PRC Laws on Mineral Resources – Part 3

by David Richardson - Dorsey & Whitney

This series focuses on the basic legal and bureaucratic framework around the mining of mineral resources in the PRC.

Obtaining a Mining Permit

A company wishing to obtain a Mining Permit must make an application in accordance with the requirement of the ‘‘Administrative Measures on Registration of Mineral Resources Exploitation”. In accordance with those requirements an applicant must submit the following documents to the Ministry of Land and Resources of the PRC or its local branch:

  • an application form and a drawing or map indicating the scope of the mining area
  • a certificate validating the qualification of the applicant
  • a plan for development and utilisation of the mineral resources
  • approval documents for establishment of the mining enterprise
  • an environment influence evaluation report for the exploitation of the mineral resources, and
  • materials otherwise required by the relevant authority.

After reviewing these documents, the relevant authority must make a decision within 40 days and notify the applicant of the result. If the application is approved, the applicant must pay the mining right usage fee before obtaining the Mining Permit, which is calculated according to the size of the mining area.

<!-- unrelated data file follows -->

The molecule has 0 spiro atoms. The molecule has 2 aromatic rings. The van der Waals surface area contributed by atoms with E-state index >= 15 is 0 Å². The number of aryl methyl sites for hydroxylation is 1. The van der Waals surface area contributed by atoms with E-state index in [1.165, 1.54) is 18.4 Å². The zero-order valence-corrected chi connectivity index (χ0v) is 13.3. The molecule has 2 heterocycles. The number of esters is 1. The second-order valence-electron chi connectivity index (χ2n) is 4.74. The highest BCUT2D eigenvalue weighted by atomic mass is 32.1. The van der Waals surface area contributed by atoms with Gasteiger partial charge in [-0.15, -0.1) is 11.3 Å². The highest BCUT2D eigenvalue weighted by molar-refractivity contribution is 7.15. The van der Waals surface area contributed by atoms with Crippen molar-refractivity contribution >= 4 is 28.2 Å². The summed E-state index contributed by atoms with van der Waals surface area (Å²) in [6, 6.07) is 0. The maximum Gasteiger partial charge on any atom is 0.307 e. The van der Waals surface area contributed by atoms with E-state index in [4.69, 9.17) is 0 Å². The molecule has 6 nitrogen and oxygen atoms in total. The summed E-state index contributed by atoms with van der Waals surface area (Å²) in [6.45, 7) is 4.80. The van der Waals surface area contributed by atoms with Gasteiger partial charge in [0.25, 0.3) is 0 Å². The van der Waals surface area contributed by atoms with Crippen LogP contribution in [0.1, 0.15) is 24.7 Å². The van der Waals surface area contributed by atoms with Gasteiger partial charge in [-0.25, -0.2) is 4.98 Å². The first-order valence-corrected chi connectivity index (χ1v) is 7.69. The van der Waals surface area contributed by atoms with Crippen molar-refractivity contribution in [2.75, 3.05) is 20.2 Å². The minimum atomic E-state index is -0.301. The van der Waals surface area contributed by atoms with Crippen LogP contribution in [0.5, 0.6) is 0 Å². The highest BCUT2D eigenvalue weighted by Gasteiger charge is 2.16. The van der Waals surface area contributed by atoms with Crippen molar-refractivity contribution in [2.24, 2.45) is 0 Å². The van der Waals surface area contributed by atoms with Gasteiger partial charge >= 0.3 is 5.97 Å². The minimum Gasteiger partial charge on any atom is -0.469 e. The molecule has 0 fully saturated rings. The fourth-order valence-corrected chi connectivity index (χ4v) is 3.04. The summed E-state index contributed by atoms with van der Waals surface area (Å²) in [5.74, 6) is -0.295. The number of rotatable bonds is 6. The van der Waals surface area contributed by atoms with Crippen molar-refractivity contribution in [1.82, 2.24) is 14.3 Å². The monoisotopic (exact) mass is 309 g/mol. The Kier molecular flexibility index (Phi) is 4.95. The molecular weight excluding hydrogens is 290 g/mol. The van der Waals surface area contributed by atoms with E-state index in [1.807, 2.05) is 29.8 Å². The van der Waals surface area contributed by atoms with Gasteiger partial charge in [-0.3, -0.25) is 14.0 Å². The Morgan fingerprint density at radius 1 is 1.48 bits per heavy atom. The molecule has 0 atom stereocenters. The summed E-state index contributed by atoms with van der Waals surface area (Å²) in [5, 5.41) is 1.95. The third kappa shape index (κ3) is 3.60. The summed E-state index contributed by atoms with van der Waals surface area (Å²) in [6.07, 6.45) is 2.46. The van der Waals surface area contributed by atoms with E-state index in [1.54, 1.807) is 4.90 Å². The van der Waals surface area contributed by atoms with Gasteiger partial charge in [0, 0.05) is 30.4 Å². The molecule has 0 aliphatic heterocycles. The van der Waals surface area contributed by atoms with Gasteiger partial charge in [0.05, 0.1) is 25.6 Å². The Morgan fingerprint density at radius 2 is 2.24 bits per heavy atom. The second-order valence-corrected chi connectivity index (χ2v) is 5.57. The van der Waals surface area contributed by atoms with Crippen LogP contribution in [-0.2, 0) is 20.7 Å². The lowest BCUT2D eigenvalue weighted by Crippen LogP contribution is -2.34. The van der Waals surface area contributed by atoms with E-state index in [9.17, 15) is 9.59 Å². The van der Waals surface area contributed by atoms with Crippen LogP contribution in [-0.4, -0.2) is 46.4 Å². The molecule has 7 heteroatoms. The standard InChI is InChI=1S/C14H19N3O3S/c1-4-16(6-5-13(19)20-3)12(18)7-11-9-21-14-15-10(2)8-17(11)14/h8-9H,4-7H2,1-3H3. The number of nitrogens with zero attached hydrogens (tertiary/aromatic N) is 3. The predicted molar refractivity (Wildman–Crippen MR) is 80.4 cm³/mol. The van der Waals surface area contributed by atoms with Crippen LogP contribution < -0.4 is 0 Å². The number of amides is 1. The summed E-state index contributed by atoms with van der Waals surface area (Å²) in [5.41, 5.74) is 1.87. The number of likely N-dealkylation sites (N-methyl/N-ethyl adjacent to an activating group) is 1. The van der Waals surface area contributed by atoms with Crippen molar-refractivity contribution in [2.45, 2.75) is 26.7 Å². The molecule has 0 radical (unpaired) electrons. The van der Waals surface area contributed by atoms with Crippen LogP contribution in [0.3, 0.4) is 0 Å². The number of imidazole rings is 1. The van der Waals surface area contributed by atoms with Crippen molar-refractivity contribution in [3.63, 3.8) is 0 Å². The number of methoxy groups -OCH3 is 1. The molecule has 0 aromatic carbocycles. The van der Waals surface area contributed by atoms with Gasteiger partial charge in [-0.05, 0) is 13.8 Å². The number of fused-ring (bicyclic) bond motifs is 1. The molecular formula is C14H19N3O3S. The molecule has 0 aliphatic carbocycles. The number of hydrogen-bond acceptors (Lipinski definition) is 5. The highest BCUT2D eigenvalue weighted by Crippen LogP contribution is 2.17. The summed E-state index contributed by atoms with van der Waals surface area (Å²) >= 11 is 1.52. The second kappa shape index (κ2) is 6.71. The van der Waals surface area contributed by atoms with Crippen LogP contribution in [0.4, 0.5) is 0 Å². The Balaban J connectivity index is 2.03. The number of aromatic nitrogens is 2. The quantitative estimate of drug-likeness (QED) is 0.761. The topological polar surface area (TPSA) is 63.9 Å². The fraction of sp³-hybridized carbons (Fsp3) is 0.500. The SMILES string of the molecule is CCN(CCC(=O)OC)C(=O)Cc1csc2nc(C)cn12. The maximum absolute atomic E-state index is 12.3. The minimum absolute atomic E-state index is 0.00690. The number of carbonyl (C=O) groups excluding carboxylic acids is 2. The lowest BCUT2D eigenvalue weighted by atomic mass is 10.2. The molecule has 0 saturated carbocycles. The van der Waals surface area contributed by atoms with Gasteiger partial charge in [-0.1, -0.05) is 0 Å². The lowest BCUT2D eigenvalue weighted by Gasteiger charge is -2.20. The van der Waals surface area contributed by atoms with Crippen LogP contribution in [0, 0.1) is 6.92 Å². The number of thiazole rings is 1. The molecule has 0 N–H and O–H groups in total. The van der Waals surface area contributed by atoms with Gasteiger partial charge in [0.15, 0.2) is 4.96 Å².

As set out in a previous article, Mining right usage fees are also payable on an annual basis. The rate of mining right usage fee is RMB1,000 per of mining area per annum. In accordance with the ‘‘Administration Regulation for Collection of Mineral Resource Compensation Fee”, holders of Mining Permits must also pay mineral resource compensation fees, based on a percentage of their sales revenue.

The maximum period of the initial term of the Mining Permit is determined according to

the construction scale of the mine. For a large-scale mine, the initial term may be as long as 30 years, for a middle-scale mine, 20 years, and for a small-scale mine, 10 years. Holders of Mining Permits must submit applications for renewal to the relevant authority at least 30 days prior to the expiration date for the Mining Permit. A Mining Permit that is not renewed will be automatically annulled on its expiration date.

David Richardson of the Hong Kong office of Dorsey & Whitney has over 20 years of experience in corporate finance in Hong Kong. He sits on a number of securities regulatory committees in Hong Kong.

David advised in a secondary listing on the Hong Kong Stock Exchange (“HKSE”) of Sino Gold Mining Limited (“Sino Gold”). The listing raised approximately US$120 million. Sino Gold is primarily listed on the Australian Stock Exchange. Sino Gold was, at the time of listing, the largest foreign producer of gold in the People’s Republic of China (”PRC”). David had previously acted in the listing of Zijin Mining, one of the largest domestic producer of gold in the PRC, on the HKSE. David is presently acting on the listing of other mineral resources companies on the HKSE.

Dorsey & Whitney have a strong mineral resources practice. For a list of representative transactions of this practice, please click here.

For further information, please contact:

David Richardson
Dorsey & Whitney
Hong Kong
Telephone: +852 2105 0234